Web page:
The two-way relationship between international migration and institutional quality in the migration and development nexus
Tran, N. T. M. (2018). The two-way relationship between international migration and institutional quality in the migration and development nexus (Thesis, Doctor of Philosophy (PhD)). The University of Waikato, Hamilton, New Zealand. Retrieved from https://hdl.handle.net/10289/12306
Permanent Research Commons link: https://hdl.handle.net/10289/12306
The two-way relationship between international migration and institutional quality is at the core of migration and development interconnections. Migration decisions are shaped by various types of institutions, and subsequently alter the quality of institutions in both home and host countries. This thesis empirically examines the two-way relationship between international migration and institutional quality at the country and cross-country levels. Three studies on the return decisions and intentions of Vietnamese migrants are presented, which elucidate the role of institutional quality in explaining migration. Subsequently, a panel analysis that involves across-country-and-time comparisons is presented that investigates the development role of migration in improving institutional quality in home countries. In the first study, binary and multinomial regression models are fitted to identify the determinants of Vietnamese return migrants’ location choices when registering for permanent residency back in their home country. The analysis reveals that institutional quality at the local level has a positive role in these migration decisions. Moreover, the revealed effect differs with the characteristics of migrants: regions with better institutional quality are more attractive both to younger return migrants and to those who have returned from host countries with better institutional quality. The second study uses data from a web-based survey conducted in OECD countries in 2016 to examine determinants of the intentions to repatriate among Vietnamese migrants. Logistic regression results suggest that Vietnamese migrants who attach greater importance to the institutional quality in Viet Nam are less likely to have the intention to return than others. However, there is considerable heterogeneity by gender. The concern about institutional quality in Viet Nam is only statistically significant for males. The third study attempts to measure the implicit monetary value of institutional quality, elicited via the return migration channel using the contingent valuation method. More specifically, this study estimates the willingness to pay for an improvement in institutional quality in Viet Nam. Based on survey data on Vietnamese migrants living in New Zealand collected in 2016, the estimated willingness to pay for a one-unit improvement on a scale of institutional quality is, on average, NZD 79.80 per week, and positively associated with the respondents’ age and the importance of institutional quality in Viet Nam to their repatriation intentions. The fourth study investigates the influence of diasporas in OECD countries on institutional quality in home countries. Particularly, the heterogeneity of diasporas is taken into account, in terms of their distribution across host countries and duration-of-stay. A modified measure of diaspora size, namely institutional-quality-adjusted immigrant stocks, is developed to allow for variations in institutional quality between host countries. Duration-of-stay in the host country is utilized as an indicator of the strength of interaction with home countries. Cross-sectional and panel analyses find a significant positive impact of diasporas in OECD countries on institutional quality in home countries. Remarkably, the diffusion of advanced institutions from developed host countries to home countries through the international migration channel is stronger with diasporas characterized by shorter duration-of-stay. In general, the empirical findings of this thesis underscore the important role of good institutional quality in governing migration for development.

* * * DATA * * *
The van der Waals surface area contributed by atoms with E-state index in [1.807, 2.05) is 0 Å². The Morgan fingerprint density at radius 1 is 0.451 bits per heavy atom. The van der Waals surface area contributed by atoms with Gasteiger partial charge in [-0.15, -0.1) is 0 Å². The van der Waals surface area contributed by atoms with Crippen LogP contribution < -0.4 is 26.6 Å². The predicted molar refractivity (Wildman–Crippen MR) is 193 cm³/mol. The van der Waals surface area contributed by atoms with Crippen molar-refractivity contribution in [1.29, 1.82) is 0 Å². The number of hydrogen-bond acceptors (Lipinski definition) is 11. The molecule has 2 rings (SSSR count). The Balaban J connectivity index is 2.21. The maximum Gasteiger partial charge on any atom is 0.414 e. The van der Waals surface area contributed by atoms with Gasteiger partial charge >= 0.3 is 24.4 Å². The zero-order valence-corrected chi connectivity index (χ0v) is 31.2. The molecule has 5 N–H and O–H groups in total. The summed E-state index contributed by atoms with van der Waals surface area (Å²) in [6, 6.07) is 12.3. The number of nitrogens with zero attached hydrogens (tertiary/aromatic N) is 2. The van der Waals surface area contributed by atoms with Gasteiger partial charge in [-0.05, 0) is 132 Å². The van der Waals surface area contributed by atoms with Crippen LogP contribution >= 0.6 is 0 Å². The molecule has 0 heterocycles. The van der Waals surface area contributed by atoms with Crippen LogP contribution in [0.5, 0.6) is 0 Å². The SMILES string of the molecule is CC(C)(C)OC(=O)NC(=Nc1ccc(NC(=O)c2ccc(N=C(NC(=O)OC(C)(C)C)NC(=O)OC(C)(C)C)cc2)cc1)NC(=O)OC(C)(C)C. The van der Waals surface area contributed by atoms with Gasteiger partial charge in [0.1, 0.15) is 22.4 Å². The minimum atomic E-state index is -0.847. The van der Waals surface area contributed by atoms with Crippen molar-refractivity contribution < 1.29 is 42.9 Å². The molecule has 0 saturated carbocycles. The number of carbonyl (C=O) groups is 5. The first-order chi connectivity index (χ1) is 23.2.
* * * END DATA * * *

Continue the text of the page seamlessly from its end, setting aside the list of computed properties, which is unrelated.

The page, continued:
The University of Waikato
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